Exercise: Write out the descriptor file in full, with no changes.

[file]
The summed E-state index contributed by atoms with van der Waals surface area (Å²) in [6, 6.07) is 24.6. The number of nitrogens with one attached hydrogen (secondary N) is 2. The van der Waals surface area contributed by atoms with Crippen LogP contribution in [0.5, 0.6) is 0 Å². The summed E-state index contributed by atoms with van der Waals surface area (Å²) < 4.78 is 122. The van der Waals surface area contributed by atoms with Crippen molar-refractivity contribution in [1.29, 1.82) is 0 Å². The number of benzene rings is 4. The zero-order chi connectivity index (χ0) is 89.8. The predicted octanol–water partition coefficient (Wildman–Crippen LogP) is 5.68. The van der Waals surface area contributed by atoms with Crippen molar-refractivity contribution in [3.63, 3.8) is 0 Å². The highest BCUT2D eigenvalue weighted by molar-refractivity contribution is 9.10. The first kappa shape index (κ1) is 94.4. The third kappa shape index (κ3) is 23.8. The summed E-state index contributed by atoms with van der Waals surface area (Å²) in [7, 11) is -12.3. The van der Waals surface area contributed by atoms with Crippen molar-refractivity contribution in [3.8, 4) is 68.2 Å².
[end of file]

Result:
The summed E-state index contributed by atoms with van der Waals surface area (Å²) in [6, 6.07) is 24.6. The number of nitrogens with one attached hydrogen (secondary N) is 2. The van der Waals surface area contributed by atoms with Crippen LogP contribution in [0.5, 0.6) is 0 Å². The summed E-state index contributed by atoms with van der Waals surface area (Å²) < 4.78 is 122. The van der Waals surface area contributed by atoms with Crippen molar-refractivity contribution in [1.29, 1.82) is 0 Å². The number of benzene rings is 4. The zero-order chi connectivity index (χ0) is 89.8. The predicted octanol–water partition coefficient (Wildman–Crippen LogP) is 5.68. The van der Waals surface area contributed by atoms with Crippen molar-refractivity contribution in [3.63, 3.8) is 0 Å². The highest BCUT2D eigenvalue weighted by molar-refractivity contribution is 9.10. The first kappa shape index (κ1) is 94.4. The third kappa shape index (κ3) is 23.8. The summed E-state index contributed by atoms with van der Waals surface area (Å²) in [7, 11) is -12.3. The van der Waals surface area contributed by atoms with Crippen molar-refractivity contribution in [3.8, 4) is 68.2 Å².